Chlorine is a necessity for regular pool maintenance, keeping the water disinfected and safe to swim in all summer long. The question isn’t if you should use chlorine, but what type you should use. High Quality H2O Pool Service is here to address all of the questions you have about what type of chlorine you should use for your pool.
Tablets are one of the most common forms of chlorine for residential pool use, and for good reason. In terms of both time and money, tablets are relatively inexpensive and can be passively dispersed.
One consideration when using chlorine tablets is that the pH of the tablets are low–around a 3–so you’ll need to buy a pH booster in order to bring the pH of the pool water back up to a more neutral 7-7.6. The chlorine tablets are roughly 90% chlorine, so they make for a highly effective disinfectant.
If you choose tablets, it’s important to make sure it is evenly dispersed. Using an automatic chlorinator is advised, however, you can get away just fine with a simple chlorine dispenser if you have a lower budget.
Sodium hypochlorite, or liquid bleach, is the cheapest available option for residential pool owners–but that doesn’t mean we recommend it. Liquid bleach requires a knowledge of how to properly balance your pool with acid, which reduces the cost-effectiveness of it. It can also be corrosive to pool surfaces with extended use over time, making the short-term cost savings irrelevant down the road.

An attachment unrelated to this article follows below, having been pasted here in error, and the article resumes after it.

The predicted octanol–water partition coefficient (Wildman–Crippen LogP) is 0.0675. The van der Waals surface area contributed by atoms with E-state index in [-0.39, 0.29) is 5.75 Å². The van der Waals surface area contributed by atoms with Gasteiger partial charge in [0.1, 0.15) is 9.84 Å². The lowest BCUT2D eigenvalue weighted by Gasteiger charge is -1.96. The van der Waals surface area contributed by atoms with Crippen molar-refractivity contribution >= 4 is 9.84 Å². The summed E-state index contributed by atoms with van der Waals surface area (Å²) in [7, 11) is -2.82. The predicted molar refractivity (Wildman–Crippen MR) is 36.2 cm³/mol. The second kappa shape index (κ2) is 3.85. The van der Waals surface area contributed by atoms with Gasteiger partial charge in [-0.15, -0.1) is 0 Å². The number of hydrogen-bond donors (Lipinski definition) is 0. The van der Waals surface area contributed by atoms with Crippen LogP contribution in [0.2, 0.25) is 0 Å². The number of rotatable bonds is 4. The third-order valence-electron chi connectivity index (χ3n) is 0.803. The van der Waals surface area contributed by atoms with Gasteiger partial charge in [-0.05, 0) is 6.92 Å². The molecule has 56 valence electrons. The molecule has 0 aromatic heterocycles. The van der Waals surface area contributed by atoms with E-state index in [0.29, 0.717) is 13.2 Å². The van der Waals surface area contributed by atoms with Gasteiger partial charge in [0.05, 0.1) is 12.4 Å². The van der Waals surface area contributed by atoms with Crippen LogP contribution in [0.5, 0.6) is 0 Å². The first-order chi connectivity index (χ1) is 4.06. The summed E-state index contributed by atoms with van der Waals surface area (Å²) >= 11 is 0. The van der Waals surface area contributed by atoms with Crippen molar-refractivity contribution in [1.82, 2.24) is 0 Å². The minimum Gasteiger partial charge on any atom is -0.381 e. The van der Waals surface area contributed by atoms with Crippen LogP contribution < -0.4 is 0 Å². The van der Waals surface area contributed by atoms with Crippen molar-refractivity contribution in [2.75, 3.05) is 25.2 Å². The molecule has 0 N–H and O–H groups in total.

Pool professionals like using liquid bleach for larger commercial pools because of the lower cost and the ability to add it in bulk, but we recommend you stay away from it for your residential pool unless you know what you’re doing.
Calcium hypochlorite, or cal-hypo, is probably the most popular choice for powdered chlorine amongst residential pool owners. At 65% chlorine, it tends to be the most effective of all the chlorine sanitizers, although it comes in at a slightly higher price than tablets.
The main drawback of cal-hypo is that it will raise the calcium hardness levels in your pool. If pool water stays too hard for too long, it can start to corrode the pool surfaces and cause extensive damage. Cal-hypo is also alkaline with a pH of 12, so you’ll need to balance it out with acid.
Of course, you may not feel like doing any of this, and that’s where High Quality H2O Pool Service comes in. We’ll regularly maintain your pool so you don’t have to do anything but enjoy it.Contact us today!
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